Opinion | We need unions now more than ever


Photo courtesy of Elliot Stoller/Wikimedia Commons

A Starbucks labor union protest occurs in Seattle on April 23. Senior columnist Nathaniel Langley argues that labor unions are more crucial than ever as workers struggle to receive fairness from large corporations.

By Nathaniel Langley, Senior Columnist

A new rhythm rises across the nation — a rhythm led by the working class and youth. Unions have found new energy as unionization efforts accelerate at fast food chains and workplaces in the United States.

In a recent poll conducted by Gallup, 68% of Americans approved of unions — the highest approval since 1965. Likewise, among those 18-34, union approval holds at an astonishing 77%. 

Despite this boosted support, however, the percentage of Americans in a union holds at 9% — a value that’s remained steady for 20 years. The 9%, nonetheless, is a steep regression from the record high of about 33% participation more than 50 years ago, according to NPR.

Still, with news of the first Chipotle union — alongside impressive efforts from Starbucks (with more than 220 unionized stores) and Amazon at 8,300 union members — unions have arrived at their essential moment; a moment that can’t have its strength surrendered.

Lauren Kaori Gurley, a journalist for The Washington Post, states COVID-19 has led to a “dramatic realignment in the relationship between workers and employers in the past two years.” Due to the vast labeling of working-class workers as “essential,” and labor shortages, employees possess better leverage to be recognized and rewarded.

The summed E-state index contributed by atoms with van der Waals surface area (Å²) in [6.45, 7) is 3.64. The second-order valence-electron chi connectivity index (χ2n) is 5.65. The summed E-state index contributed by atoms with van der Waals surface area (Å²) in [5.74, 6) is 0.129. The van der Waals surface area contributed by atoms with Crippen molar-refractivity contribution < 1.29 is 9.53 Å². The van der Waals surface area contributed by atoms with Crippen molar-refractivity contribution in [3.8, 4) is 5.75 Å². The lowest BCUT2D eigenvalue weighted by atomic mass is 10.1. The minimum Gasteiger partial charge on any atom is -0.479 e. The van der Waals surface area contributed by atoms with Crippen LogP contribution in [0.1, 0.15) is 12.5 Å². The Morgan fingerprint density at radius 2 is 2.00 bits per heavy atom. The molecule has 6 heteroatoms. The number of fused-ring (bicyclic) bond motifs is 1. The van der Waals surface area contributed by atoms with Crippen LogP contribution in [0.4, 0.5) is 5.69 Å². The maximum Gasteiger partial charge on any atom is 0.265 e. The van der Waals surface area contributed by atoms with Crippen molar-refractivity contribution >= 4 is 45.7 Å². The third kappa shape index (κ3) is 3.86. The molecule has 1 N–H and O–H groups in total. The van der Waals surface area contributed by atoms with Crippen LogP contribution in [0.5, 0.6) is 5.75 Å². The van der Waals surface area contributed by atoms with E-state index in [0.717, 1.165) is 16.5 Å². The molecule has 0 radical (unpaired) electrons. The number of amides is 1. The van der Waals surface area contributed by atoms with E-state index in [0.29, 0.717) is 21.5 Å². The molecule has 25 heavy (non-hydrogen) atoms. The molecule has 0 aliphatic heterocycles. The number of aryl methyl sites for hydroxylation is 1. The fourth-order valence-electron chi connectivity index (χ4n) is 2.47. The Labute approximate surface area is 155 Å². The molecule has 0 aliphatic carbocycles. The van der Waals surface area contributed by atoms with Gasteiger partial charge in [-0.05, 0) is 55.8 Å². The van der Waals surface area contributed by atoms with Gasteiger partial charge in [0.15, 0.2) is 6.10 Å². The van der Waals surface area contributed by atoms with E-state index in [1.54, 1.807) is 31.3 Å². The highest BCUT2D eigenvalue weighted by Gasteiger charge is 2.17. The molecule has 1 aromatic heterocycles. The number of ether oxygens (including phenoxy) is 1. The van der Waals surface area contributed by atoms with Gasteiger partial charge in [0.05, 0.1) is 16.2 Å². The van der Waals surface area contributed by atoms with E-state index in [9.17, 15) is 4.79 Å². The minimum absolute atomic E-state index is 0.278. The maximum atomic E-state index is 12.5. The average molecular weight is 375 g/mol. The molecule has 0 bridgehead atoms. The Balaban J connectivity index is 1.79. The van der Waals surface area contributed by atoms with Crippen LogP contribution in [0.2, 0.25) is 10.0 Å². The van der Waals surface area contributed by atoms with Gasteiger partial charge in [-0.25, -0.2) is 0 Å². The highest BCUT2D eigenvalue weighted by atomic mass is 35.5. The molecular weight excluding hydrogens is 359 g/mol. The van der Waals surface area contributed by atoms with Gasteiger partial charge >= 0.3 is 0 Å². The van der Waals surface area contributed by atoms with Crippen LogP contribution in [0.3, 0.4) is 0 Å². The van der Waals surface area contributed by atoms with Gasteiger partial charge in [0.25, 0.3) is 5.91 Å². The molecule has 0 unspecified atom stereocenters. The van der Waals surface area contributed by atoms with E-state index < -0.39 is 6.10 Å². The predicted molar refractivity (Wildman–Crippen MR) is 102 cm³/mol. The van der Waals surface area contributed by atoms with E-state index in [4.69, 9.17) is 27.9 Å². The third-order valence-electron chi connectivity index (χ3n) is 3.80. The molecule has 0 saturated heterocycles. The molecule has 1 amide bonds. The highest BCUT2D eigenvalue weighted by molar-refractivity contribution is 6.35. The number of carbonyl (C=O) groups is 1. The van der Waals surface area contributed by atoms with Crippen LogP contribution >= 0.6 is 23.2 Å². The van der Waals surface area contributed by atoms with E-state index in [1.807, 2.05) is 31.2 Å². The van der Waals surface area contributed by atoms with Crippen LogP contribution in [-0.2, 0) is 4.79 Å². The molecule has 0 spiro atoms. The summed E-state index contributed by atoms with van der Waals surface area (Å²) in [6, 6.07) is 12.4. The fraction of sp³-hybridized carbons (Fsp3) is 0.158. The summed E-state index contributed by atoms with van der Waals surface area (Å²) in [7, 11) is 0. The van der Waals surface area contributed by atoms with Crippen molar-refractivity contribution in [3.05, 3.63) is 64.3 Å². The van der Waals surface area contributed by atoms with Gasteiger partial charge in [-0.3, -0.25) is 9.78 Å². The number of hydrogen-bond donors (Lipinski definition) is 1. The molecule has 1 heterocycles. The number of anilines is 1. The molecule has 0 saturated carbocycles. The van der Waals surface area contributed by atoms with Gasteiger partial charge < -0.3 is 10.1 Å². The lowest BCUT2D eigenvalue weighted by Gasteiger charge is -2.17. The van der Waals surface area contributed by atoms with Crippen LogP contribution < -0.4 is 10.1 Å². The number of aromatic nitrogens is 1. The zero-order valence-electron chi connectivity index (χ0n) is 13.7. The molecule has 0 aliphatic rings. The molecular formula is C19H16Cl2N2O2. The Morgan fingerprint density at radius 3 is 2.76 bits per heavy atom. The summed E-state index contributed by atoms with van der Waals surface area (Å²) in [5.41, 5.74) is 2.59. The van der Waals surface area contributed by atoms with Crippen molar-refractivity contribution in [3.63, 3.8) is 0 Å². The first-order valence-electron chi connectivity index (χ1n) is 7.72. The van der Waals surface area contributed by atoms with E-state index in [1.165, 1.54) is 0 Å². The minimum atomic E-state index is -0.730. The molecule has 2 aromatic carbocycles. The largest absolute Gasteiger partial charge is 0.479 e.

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    In Bloomberg, Paulina Cachero reports since COVID-19, the bottom 50% of US households “are in the strongest relative financial position in a generation.” As working-class wealth grew by 2.8% thus far this year, inequality has slightly diminished, yet Cachero asserts the “top 1% controls about 35% — a share that has mostly trended upward over the past four decades.”

    With inequality continually immense but labor strained, unions stand as one of the premier solutions for the working class to receive a fair share.

    These organizations stand against corporate greed and ensure power is vested with the worker. Moreover, the bargaining power of a union — i.e., negotiating contracts — is never to be underestimated: The University community recently witnessed union success with the Service Employees International Union Local 73 winning a superior contract.

    In mid-August, SEIU Local 73 protested over wage increases and sent strike notices to the University. After asking for a five-dollar hourly increase, the University offered service workers a mere 25 cents. At the protest, Edward Dawson, an SEIU Local 73 member, declared, “We only get cents on the dollar, and every year you hear about coaches getting 3 million.”

    Around two weeks later, Dawson and other union members achieved stronger contracts: A “$2.50 (increase) throughout the two-year agreement… wage increases for night workers, lighter work clothing, overtime and parking changes.” After pressuring the University, service workers achieved an honorable contract.